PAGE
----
Dakota Access Pipeline: What Happens Now?
After today’s landmark decision by the Army Corps of Engineers, the Dakota Access Pipeline has finally hit a proverbial brick wall. What happens now? Protesters against the pipeline’s construction have been camping in an impromptu tent village for over four months. Donald Trump is set for his presidential inauguration in January of 2017, and the U.S. Army Corps of Engineers (a federal power) has ordered an environmental impact study of the pipeline’s route through Standing Rock.
— CNN (@CNN) December 5, 2016
Dakota Access Pipeline “Water Protectors”
Protesters at the Dakota Access Pipeline campsite have spent months demonstrating against the construction of a 20-mile section of the project that must cross underneath Lake Oahe to complete the 1,172-mile pipeline purposed for transporting oil to an existing terminal in Illinois. The lake connects to the Missouri River in North Dakota and is responsible for the reservations water supply. Sioux Indians and other demonstrators have begun calling themselves “Water Protecters” as they maintain the stance that water is life.
The President of the National Congress of American Indians stated in an email to Huffington Post that his “hands go up to all the water protectors who have stood up to protect tribal treaty rights and to protect Mother Earth.”
Now that the “Water Protectors” have had the joy of celebration over the refused easement, there is much reason to celebrate. Unfortunately, for many protesters, the fight is far from over. Many do no plan to vacate the land so easily. Donald Trump is “next in line” for president, and he will have the power to overturn Sunday’s decision. The “environmental study” simply provides time to stall the project in hopes that the new administration will reverse progress gained.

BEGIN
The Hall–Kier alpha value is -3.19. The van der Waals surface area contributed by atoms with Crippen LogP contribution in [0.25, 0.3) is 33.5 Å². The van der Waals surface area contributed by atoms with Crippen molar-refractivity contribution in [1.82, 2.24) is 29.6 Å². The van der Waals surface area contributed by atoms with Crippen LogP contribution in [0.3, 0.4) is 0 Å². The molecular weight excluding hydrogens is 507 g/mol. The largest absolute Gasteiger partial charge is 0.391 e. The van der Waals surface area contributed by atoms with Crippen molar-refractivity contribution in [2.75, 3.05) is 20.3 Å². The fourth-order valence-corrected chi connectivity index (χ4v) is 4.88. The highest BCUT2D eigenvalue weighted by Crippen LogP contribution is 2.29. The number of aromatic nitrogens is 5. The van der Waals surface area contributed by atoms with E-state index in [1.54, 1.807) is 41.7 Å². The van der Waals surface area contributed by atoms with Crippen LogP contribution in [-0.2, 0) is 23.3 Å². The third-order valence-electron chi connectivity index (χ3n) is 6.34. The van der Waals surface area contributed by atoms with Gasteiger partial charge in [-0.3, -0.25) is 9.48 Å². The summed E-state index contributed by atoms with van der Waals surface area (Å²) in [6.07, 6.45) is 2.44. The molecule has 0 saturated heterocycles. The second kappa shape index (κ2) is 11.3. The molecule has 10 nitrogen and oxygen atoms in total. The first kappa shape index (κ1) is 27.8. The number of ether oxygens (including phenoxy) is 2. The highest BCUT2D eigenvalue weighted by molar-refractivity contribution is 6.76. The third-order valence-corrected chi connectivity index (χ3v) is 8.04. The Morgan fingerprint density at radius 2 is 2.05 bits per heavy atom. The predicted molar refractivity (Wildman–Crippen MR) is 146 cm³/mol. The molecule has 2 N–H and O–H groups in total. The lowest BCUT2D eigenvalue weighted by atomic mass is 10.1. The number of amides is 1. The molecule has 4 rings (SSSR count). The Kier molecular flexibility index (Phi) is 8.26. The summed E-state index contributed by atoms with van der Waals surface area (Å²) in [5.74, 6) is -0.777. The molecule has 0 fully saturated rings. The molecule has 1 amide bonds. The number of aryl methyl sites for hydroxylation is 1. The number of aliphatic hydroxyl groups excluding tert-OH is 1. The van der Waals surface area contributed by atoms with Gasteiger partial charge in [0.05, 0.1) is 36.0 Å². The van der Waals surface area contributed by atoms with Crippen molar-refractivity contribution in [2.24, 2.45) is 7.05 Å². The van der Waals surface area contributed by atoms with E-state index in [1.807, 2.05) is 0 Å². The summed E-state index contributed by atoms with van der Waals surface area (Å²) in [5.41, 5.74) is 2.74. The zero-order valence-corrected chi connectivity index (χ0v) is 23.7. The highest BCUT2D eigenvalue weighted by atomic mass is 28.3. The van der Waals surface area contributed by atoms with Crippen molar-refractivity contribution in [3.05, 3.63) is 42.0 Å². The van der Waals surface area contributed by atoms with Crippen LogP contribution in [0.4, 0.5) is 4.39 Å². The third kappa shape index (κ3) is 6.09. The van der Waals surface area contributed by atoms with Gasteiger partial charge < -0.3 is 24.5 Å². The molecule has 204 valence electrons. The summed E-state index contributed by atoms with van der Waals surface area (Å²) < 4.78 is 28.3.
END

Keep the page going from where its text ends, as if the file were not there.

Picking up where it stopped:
Donald Trump’s Takeover
Although the Sioux of Standing Rock have delayed the construction of the Dakota Access Pipeline and thrown their lives and bodies in the path of a much better equipped and powerful opponent, the fight is not yet finished. Donald Trump will be sworn into the Presidency on January 20 and everything could change. If Trump chooses to support the American Petroleum Institute and rejects the Obama administration’s decision to halt the pipeline’s construction, then activists are left standing in the warpath of big oil and big machinery once again (as if they have not already suffered enough). If dissenters are already being treated like animals by opposing authorities, then what are we to expect from a more strong-armed leader?
— Huffington Post (@HuffingtonPost) December 4, 2016
Without delay, shortly after public knowledge of the easement’s denial, the CEO of the American Petroleum Institute summoned Trump’s support to “reject the Obama administration’s shameful actions to deny this vital energy project… and make this project’s approval a top priority as he takes office in January.”
Dave Archambault II, Standing Rock Sioux Tribal chairman and resident camper against the Dakota Access Pipeline, spoke of the incoming administration saying that he hoped that the President-elect would “respect this decision and understand the complex process that led us to this point.”
The Legal Mumbo Jumbo
Legally, how does Donald Trump have anything to do with reversing the decision made by the U.S. Army Corps of Engineers to halt progress on the Dakota Access Pipeline? Well, the legal mumbo jumbo involved in the final decision on the construction is an endless web of red tape. The change in our country’s administration could ultimately change federal opinions on the pipeline and grant access to the land. Donald is not exactly known for his environmental awareness or sense of humanity. It is important that activists stand their ground until the smoke has cleared. It looks as though the “Water Protectors” will stand to fight another day… or month(s).
[Featured Image by David Goldman/AP Images]